If they will start you out as Assistant Professor with a long probationary period, make sure you understand the terms. How much will teaching count in a tenure decision? Research? Other? Can it be done by somebody stressing one of these more than expected, but leaving the others to wither?

But, if you don't negotiate it at the start, I fear you would get stuck with no path forward. And maybe not a path out, either.

I assume the professor you are talking to has some clout. Perhaps enough to get the university to go along with your requests. In most cases, the path I suggest (Associate Prof, short probationary period) would be palatable to some, but not all, R1 universities, which are the ones stressing research above all. After a few years, if you do well, promotion to Full Professor will open for you.

Don't be shy. Don't make assumptions.

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    I suppose one can ask about converting the position, but I really doubt that it will be that simple, The hiring process for staff scientists versus tenure(track) faculty is usually completely different. Prof. Famous might be able to hire a staff scientist basically on their own authority (paid from their own grant), but hiring tenure(track) faculty is a much higher-level decision, and almost always has to involve an (inter)national competitive search. – Nate Eldredge Dec 16 '19 at 15:23
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    It seems a little like having someone offer to give you a bicycle, and you ask them if they can give you a car instead. – Nate Eldredge Dec 16 '19 at 15:24
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    I agree with both Nate and Buffy here... This is both A) Unlikely, and also B) Almost certainly the best way to get on the professor track through this path. That said, in my field at least, it is pretty common in some of the 'big famous' labs for a lieutenant-like tenure-track professorship under the umbrella of the 'big famous' lab, and these professors tend to take a more active role in the mentorship of the students and day to day operations of the lab. That said, these professors are hired as assistant professors, not promoted from a staff scientist role. – Bryan Krause Dec 16 '19 at 23:32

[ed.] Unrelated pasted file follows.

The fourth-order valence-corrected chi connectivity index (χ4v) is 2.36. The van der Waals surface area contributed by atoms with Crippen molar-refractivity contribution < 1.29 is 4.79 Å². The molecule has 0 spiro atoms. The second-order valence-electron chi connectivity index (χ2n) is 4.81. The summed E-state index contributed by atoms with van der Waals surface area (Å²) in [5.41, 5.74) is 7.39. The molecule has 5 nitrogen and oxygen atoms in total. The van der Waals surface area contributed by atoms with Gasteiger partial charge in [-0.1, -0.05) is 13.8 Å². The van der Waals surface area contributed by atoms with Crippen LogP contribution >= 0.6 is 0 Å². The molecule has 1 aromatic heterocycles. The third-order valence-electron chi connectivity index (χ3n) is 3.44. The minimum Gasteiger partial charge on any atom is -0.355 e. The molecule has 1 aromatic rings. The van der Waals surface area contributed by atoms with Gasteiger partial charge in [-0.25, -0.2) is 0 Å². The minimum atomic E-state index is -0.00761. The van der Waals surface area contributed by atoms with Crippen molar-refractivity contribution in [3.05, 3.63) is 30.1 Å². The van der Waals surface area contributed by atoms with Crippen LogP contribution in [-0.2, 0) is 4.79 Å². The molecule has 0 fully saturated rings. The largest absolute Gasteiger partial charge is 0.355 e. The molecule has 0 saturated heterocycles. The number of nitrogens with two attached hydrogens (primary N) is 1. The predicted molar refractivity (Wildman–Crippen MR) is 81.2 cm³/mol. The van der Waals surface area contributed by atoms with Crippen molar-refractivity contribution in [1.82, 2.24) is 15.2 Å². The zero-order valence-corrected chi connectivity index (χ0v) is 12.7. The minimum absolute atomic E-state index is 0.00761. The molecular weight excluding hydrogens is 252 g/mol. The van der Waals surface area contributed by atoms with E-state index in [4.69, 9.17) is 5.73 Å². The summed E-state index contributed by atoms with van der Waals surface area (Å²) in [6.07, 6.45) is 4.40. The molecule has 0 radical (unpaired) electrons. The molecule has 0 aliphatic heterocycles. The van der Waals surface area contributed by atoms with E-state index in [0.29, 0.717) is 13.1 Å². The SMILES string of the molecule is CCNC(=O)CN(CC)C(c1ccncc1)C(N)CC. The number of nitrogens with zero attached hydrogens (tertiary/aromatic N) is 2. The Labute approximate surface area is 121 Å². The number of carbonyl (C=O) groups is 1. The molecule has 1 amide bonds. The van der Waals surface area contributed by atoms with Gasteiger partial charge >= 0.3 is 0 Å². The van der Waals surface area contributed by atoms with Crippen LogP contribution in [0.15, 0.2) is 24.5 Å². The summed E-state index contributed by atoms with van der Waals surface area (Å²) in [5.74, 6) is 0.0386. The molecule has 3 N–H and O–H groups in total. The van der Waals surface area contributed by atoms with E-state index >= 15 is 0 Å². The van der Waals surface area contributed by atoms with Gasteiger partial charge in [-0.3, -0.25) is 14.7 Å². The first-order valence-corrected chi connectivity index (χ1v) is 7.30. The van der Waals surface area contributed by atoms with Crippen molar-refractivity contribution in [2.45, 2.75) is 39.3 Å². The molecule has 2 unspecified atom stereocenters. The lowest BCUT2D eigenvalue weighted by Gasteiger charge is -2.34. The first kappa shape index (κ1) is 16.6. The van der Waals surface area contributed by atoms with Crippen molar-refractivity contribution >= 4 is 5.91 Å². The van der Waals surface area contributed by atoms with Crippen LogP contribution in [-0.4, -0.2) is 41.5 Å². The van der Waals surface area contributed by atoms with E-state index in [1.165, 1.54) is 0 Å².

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    ...cont... I wouldn't suggest applying for this position and then negotiating up, though. I would start a separate communication with the professor indicating that you are interested in assistant professor jobs in the US and think it could be a good fit to work closely with their lab. Odds are not great, but it could develop into something beneficial for you anyways. – Bryan Krause Dec 16 '19 at 23:36
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    I think the minimum is that you get an idea at the start what your future options are there. Will you have a shot at converting to a faculty position? How much can the professor support you and ease your way. It isn't so much that you are allowed to teach, but that you have a realistic view of your possible future there. That, along with some advice on how to maximize it - at that institution. Try to work with the professor. – Buffy Dec 17 '19 at 14:10
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I think it depends on your age, and also the country you're currently in. There is definitely a bit of ageism in academia, so I wouldn't recommend it if you're in your late 40s or early 50s, but if you're still below or in your thirties, then joining a big group with the prospect of some high impact papers would be no harm to your career.

The UK or Australian systems seem much better for mid career researchers than the US one, so you're in one of those systems and want stability, you should stay.

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  • I think this answer is just plain wrong. US perspective. – Buffy Dec 16 '19 at 11:13
  • @Buffy can you elaborate please? – Mariah Dec 16 '19 at 11:46
  • @Mariah, age has nothing whatever to do with it. The current country has nothing to do with it. – Buffy Dec 16 '19 at 12:12